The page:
Tuesday, August 02, 2005

"Mass-Marketing is Dying, Here's How Your Business Can Survive"

Isn't it true that we all love to have new things? However, most people, wouldn't you agree, dislike the idea of being sold by a salesman?

Derived from the obvious answers to the questions above, I've come up with this theory:

No one likes to be sold, but everyone loves to buy.

Profits lie in helping your customers buy what they want, not in shoving your products down their throats. The easiest way to help your customers to buy, is to develop products around your customer's individualized needs.

This requires a one-on-one approach which defies the laws of mass-marketing. (Where a product is developed and then promoted to thousands of people to reach the few who will purchase it.) Wouldn't it make sense then, to look at the customers first, manage them (before we manage the product), find out what they want to buy, and help them buy it? Essentially, we could find something for everybody.

In previous times, it was not cost-effective to gather detailed information about individual customers and develop products around individual needs in big business. This would have taken billions of sheets of paper, and hundreds of dedicated researchers. There would be other people required to search through the billions of names and preferences of their customers, all making millions of recommendations about what a company should do next. A market-share approach of finding a generalized geographic or demographic pattern and providing whatever products sold well in that area was the most cost-effective way to market something. However now with the computer, a world of individual customer information can be stored, sorted, and even gathered automatically into an easily manageable database.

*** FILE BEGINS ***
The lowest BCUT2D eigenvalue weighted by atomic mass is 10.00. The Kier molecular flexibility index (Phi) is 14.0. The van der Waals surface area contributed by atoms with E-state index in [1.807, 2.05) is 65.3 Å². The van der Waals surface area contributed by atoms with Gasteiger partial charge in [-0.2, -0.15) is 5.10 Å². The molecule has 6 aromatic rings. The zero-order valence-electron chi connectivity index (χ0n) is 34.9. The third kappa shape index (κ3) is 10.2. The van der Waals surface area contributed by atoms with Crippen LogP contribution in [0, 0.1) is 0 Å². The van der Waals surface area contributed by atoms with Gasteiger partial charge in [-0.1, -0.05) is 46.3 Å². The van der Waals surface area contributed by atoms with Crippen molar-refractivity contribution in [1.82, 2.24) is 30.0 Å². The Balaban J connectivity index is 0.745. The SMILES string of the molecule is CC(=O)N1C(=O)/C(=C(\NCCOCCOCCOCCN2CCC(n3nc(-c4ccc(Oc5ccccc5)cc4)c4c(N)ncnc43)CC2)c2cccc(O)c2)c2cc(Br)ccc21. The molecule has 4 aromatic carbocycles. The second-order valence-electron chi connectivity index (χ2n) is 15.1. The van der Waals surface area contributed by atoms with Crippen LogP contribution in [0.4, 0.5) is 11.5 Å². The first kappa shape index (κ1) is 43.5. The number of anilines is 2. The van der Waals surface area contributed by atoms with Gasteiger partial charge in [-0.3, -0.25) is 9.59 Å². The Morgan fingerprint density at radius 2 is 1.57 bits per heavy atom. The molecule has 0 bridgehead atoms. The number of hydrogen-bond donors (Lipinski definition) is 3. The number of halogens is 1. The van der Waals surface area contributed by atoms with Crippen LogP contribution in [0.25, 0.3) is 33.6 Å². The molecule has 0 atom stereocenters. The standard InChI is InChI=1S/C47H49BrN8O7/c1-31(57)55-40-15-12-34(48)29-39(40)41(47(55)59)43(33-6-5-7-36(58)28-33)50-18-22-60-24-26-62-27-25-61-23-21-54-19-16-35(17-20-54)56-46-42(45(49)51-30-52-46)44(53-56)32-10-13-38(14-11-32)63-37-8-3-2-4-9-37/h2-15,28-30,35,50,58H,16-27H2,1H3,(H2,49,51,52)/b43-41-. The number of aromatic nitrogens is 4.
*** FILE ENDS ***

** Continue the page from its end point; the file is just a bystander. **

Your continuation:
Could we not set up a system then that would recommend certain products to certain customers, helping them to buy what they really want to buy? Or a system that individualized products for customers based on preferences, such as color or style?

With technology, we can now set up a more efficient product recommendation system individualized per customer, rather than by a geograhic area. For example, with the old mass-marketing approach, one might develop 10 products and run a direct mail campaign within the neighborhood promoting the store brand name, or general product line. They would try to reach as many people as possible, hoping that 2% come in and eventually purchase a product.

Now however, with the advancement in computers and technology, one can now look into their customer database, which can be purchased if they haven't set one up, and find that product #6 fits customer #567 better than any other product they have, based on the customer's preferences. One could then make a recommendation to that customer about that specific product, available in their favorite color.

Instead of sending out a mass-marketing direct mail campaign, the business owner could send out an individualized post card or letter with the customer's name on it, promoting the product which best suits them. (We could apply this to several other mediums as well, such as sending the customer to a specific web page on the internet, or certain telemarketing script over the phone, etc.)

This might cost a bit more to set up in the beginning, designing several different post cards, letters, web pages, scripts, setting up the computer system to automatically gather information and match specific products with specific customers, printing their personal names on each letter, etc., but it can be done, and in the end you will have a more qualified, more personalized, cost-effective marketing tool which will generate more business than the old mass-marketing strategy, for the following reasons:

1. It is personalized to the customer.

2. It promotes a product which satisfies their specific need, and eliminates the fluff.

3. You found the product for them, so you're helping the customer to buy, which they love to do.

4. You're not trying to sell someone something they don't want.

All-in-all, the theory remains the same; find a need and satisfy it. The more targeted your target market is (down to each customer's personal preferences), the better your results will be. The point is, technology is making it easier and easier (and cheaper and cheaper) to take a one-on-one customer oriented approach to developing, promoting, and selling your products. The crazy noise in today's society makes it almost impossible for a mass-marketing campaign to achieve the same results as a fine-tuned and targeted, personalized, customer specific approach. Begin to manage your customers before you manage your products, and you could see your business taking a new direction, with new product developments - one that will prove more profitable on your bottom line.


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